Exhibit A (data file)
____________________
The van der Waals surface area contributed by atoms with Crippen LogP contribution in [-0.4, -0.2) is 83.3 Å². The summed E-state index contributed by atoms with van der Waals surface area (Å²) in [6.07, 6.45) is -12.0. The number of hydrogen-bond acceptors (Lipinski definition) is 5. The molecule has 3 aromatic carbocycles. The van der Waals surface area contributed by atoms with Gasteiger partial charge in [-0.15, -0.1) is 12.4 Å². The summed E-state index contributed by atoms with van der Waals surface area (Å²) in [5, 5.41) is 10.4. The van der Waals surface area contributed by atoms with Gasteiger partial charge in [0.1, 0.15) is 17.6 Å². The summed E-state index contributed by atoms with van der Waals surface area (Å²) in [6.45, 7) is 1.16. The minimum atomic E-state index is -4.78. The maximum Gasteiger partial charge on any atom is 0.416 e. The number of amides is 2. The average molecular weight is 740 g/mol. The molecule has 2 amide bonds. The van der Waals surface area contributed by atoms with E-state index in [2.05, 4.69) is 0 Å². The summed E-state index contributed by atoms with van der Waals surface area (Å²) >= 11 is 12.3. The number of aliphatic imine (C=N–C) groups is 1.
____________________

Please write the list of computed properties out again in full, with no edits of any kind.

The van der Waals surface area contributed by atoms with Crippen LogP contribution in [-0.4, -0.2) is 83.3 Å². The summed E-state index contributed by atoms with van der Waals surface area (Å²) in [6.07, 6.45) is -12.0. The number of hydrogen-bond acceptors (Lipinski definition) is 5. The molecule has 3 aromatic carbocycles. The van der Waals surface area contributed by atoms with Gasteiger partial charge in [-0.15, -0.1) is 12.4 Å². The summed E-state index contributed by atoms with van der Waals surface area (Å²) in [5, 5.41) is 10.4. The van der Waals surface area contributed by atoms with Gasteiger partial charge in [0.1, 0.15) is 17.6 Å². The summed E-state index contributed by atoms with van der Waals surface area (Å²) in [6.45, 7) is 1.16. The minimum atomic E-state index is -4.78. The maximum Gasteiger partial charge on any atom is 0.416 e. The number of amides is 2. The average molecular weight is 740 g/mol. The molecule has 2 amide bonds. The van der Waals surface area contributed by atoms with E-state index in [2.05, 4.69) is 0 Å². The summed E-state index contributed by atoms with van der Waals surface area (Å²) >= 11 is 12.3. The number of aliphatic imine (C=N–C) groups is 1.